Leonardo da Vinci Created the Design for the Miter Lock, Which Is Still Used in the Panama and Suez Canals

“A Man, a Plan, a Canal — Pana­ma”: we all know the piece of infra­struc­ture to which this famous palin­drome refers. But who, exact­ly, is the man? Some might imag­ine Pres­i­dent Theodore Roo­sevelt in the role, giv­en his over­sight of the pro­jec­t’s acqui­si­tion by the Unit­ed States of Amer­i­ca. But it’s more com­mon­ly thought to be George W. Goethals, the Roo­sevelt-appoint­ed chief engi­neer who brought it to com­ple­tion two years ear­ly. Then again, one could also make the case for French diplo­mat Fer­di­nand de Lesseps, who orig­i­nal­ly con­ceived of not only the Pana­ma Canal but also the Suez Canal. And as long as we’re reach­ing back in his­to­ry, how does Leonar­do da Vin­ci strike you?

True, Leonar­do died rough­ly four cen­turies before the Pana­ma Canal broke ground. But that its mech­a­nism works at all owes to one of his many inven­tions: the miter lock, doc­u­ment­ed in one of his note­books from 1497. The design, as explained in the Lesics video above, involves “two V‑shaped wood­en gates” attached with hinges to the sides of a riv­er.

Giv­en their shape, the water flow­ing through the riv­er nat­u­ral­ly forces the gates to close, one side form­ing a neat joint with the oth­er. Inside, “as the water lev­el ris­es, the pres­sure on the gate increas­es,” which seals it even more tight­ly. To facil­i­tate re-open­ing the “per­fect water­tight lock” thus formed, Leonar­do also spec­i­fied a set of sluice valves in the gates that can be opened to even out the water lev­els again.

The twen­ti­eth-cen­tu­ry builders of the Pana­ma Canal ben­e­fit­ed from tech­nolo­gies unavail­able in Leonar­do’s time: pow­er­ful motors, for instance, that could open and close the gates more effi­cient­ly than human mus­cle. And though it has under­gone improve­ments over the past cen­tu­ry (such as the replace­ment of the geared sys­tem attached to those motors with even more effec­tive hydraulic cylin­ders), its struc­ture and oper­a­tion remain vis­i­bly derived from Leonar­do’s ele­gant miter lock, as do those of the Suez Canal. About 80 ships pass through those two famous water­ways each and every day, and ships of a size scarce­ly imag­in­able in the fif­teenth cen­tu­ry at that: not bad for a cou­ple pieces of 500-year-old engi­neer­ing.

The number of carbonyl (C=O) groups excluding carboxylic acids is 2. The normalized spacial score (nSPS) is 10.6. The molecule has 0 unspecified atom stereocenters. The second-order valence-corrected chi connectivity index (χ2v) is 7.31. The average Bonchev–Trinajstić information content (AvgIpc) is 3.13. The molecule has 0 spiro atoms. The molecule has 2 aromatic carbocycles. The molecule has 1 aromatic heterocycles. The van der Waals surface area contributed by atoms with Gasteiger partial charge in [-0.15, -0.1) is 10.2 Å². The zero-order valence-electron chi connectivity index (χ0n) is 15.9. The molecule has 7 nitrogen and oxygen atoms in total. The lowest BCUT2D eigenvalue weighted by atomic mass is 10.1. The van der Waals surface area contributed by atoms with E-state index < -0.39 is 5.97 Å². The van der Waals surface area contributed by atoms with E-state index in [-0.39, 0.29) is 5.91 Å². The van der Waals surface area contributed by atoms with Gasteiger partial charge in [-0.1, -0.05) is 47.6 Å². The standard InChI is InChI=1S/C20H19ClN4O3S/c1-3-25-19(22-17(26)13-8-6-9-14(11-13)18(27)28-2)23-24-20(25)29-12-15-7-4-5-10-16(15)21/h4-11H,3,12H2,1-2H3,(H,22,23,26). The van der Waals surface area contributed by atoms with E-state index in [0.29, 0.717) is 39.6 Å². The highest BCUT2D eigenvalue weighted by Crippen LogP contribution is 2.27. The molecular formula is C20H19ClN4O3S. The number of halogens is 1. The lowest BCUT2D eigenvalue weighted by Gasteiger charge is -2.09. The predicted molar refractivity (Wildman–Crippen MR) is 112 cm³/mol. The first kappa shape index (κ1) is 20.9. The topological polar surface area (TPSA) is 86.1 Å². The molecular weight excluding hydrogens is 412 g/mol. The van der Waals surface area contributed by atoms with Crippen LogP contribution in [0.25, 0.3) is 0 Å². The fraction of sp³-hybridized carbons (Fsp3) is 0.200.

Relat­ed con­tent:

Explore the Largest Online Archive Explor­ing the Genius of Leonar­do da Vin­ci

Leonar­do da Vinci’s Inven­tions Come to Life as Muse­um-Qual­i­ty, Work­able Mod­els: A Swing Bridge, Scythed Char­i­ot, Per­pet­u­al Motion Machine & More

Watch Leonar­do da Vinci’s Musi­cal Inven­tion, the Vio­la Organ­ista, Being Played for the Very First Time

The Inge­nious Inven­tions of Leonar­do da Vin­ci Recre­at­ed with 3D Ani­ma­tion

How to Build Leonar­do da Vinci’s Inge­nious Self-Sup­port­ing Bridge: Renais­sance Inno­va­tions You Can Still Enjoy Today

Leonar­do da Vin­ci Draws Designs of Future War Machines: Tanks, Machine Guns & More

Based in Seoul, Col­in Marshall writes and broad­casts on cities, lan­guage, and cul­ture. His projects include the Sub­stack newslet­ter Books on Cities, the book The State­less City: a Walk through 21st-Cen­tu­ry Los Ange­les and the video series The City in Cin­e­ma. Fol­low him on Twit­ter at @colinmarshall or on Face­book.

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  • Bob Schallip says:

    I am a Cap­tain at the Orig­i­nal Soo Locks Boat Tours in Sault Ste Marie Michi­gan. We have been tak­ing peo­ple through the Soo Locks for 89 years. We think we know a lit­tle about Locks. I read your arti­cle on the Pana­ma and Suez Locks. I was sur­prised to find that Da Vin­ci had the first doc­u­men­ta­tion of the miter gates.
    Also in your arti­cle you men­tioned èlec­tri­cal­ly oper­at­ed locks but no men­tion of the Cana­di­an Soo Locks which were con­struct­ed in 1895 and were the first elec­tri­cal­ly oper­at­ed Locks in the world. I enjoyed your infor­ma­tive arti­cle.

  • David says:

    Last I checked Suez does­n’t have locks.

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